1)Explore the differential effects of entrepreneurial passion and product passion in predicting individual, team, and venture-level outcomes in entrepreneurship, ranging from intentions and behaviors to venture performance/growth and venture roles.
2) It would also be interesting to study whether different combinations of passion play a role in the exit or harvest of the venture by investors.
3) consider such extreme cases and examine the extent to which these attributes may lead to maladaptive outcomes, and to what extent the relationships we observe may be curvilinear in nature when these extreme levels are breached.
4) finally, crowdfunding is an increasingly common source of financial capital for startup ventures. Scholars have begun to study the effect of passion on prospective crowdfunding investors in terms of general displays of enthusiasm and perceptions of such enthusiasm (Davis et al., 2017; Li et al., 2017), but have not yet specified different targets of entrepreneurs’ passions, and how different types of passions may be differentially communicated and interpreted by prospective investors.
1) Since the focus of this study was on prosocial organizing, entrepreneurs undergoing B Corp certification were sampled. This sample was particularly appropriate for examining the role of identity in opportunity evaluation, given the setting’s tendency to make salient various individual values, but it also begs the question of whether findings would generalize to other certification procedures. Whereas some certifications may be purely functional and instrumental, others such as LEED certification appear to offer both value-related and values-related dimensions as well. It seems reasonable to assume that the latter would trigger the same identity-related opportunity evaluation process as observed with regards to B Corp certification, but would the former? In other words, does the opportunity/self nexus have the same explanatory power for other categories or subcategories as it does for the prosocial context? Do all certifications undergo assessment regarding personal authenticity concerns when being evaluated as opportunities, or does their evaluation tend to stop at a firm-related financial assessment?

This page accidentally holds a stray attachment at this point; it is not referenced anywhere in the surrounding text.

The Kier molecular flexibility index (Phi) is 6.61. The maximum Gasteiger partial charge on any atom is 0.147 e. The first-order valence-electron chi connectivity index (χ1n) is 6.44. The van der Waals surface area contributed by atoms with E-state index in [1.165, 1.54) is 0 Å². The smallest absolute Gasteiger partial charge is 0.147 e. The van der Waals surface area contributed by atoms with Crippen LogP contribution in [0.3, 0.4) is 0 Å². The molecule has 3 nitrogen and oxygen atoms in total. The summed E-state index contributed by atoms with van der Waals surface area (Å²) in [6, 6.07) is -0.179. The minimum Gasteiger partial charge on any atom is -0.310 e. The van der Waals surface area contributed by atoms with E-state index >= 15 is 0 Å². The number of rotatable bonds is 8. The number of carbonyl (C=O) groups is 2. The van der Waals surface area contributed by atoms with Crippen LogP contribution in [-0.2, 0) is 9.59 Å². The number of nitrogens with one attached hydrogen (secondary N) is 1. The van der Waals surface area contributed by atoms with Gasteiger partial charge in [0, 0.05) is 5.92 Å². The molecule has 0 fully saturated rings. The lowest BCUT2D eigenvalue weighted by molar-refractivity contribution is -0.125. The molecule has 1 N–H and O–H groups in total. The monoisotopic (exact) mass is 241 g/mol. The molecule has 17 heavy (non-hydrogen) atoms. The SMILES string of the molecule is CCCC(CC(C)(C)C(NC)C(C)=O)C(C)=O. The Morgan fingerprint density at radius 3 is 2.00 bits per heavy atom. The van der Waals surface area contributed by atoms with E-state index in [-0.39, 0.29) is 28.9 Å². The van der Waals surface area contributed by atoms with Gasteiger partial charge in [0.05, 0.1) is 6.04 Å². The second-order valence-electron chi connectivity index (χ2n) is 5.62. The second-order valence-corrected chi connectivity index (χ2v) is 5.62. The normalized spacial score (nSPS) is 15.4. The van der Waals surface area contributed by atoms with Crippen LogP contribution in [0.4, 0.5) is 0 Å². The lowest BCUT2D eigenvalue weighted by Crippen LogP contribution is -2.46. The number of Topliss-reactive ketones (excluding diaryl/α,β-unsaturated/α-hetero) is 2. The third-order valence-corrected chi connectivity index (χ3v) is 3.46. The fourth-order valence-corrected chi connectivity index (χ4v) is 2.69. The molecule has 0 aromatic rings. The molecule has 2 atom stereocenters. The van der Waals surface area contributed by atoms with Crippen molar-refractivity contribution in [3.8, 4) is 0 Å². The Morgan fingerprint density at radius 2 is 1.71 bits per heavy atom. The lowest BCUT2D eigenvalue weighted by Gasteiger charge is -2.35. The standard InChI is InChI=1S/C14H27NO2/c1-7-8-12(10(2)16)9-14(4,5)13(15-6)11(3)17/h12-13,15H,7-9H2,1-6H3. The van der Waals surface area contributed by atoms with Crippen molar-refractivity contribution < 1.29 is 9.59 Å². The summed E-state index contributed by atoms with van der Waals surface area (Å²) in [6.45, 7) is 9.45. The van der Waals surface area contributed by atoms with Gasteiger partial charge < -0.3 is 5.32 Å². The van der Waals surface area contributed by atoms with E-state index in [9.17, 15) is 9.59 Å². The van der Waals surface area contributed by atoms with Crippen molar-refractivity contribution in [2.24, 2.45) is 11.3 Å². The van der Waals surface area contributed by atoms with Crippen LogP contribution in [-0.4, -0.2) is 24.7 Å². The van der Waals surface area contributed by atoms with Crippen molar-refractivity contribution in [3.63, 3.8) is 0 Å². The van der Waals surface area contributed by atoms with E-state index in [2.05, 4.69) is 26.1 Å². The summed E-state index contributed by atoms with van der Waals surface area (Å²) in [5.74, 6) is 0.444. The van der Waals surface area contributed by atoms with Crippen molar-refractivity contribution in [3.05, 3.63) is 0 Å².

2) Future research should investigate whether prosocial opportunities tend to reflect the self-concepts of elites. If so, these opportunities may not offer the best solutions for the people they aim to help. Consequently, a closer examination of the relationship between identity and prosocial organizing could shed light on the dark side of social entrepreneurship by explaining the potential disenfranchisement of beneficiaries.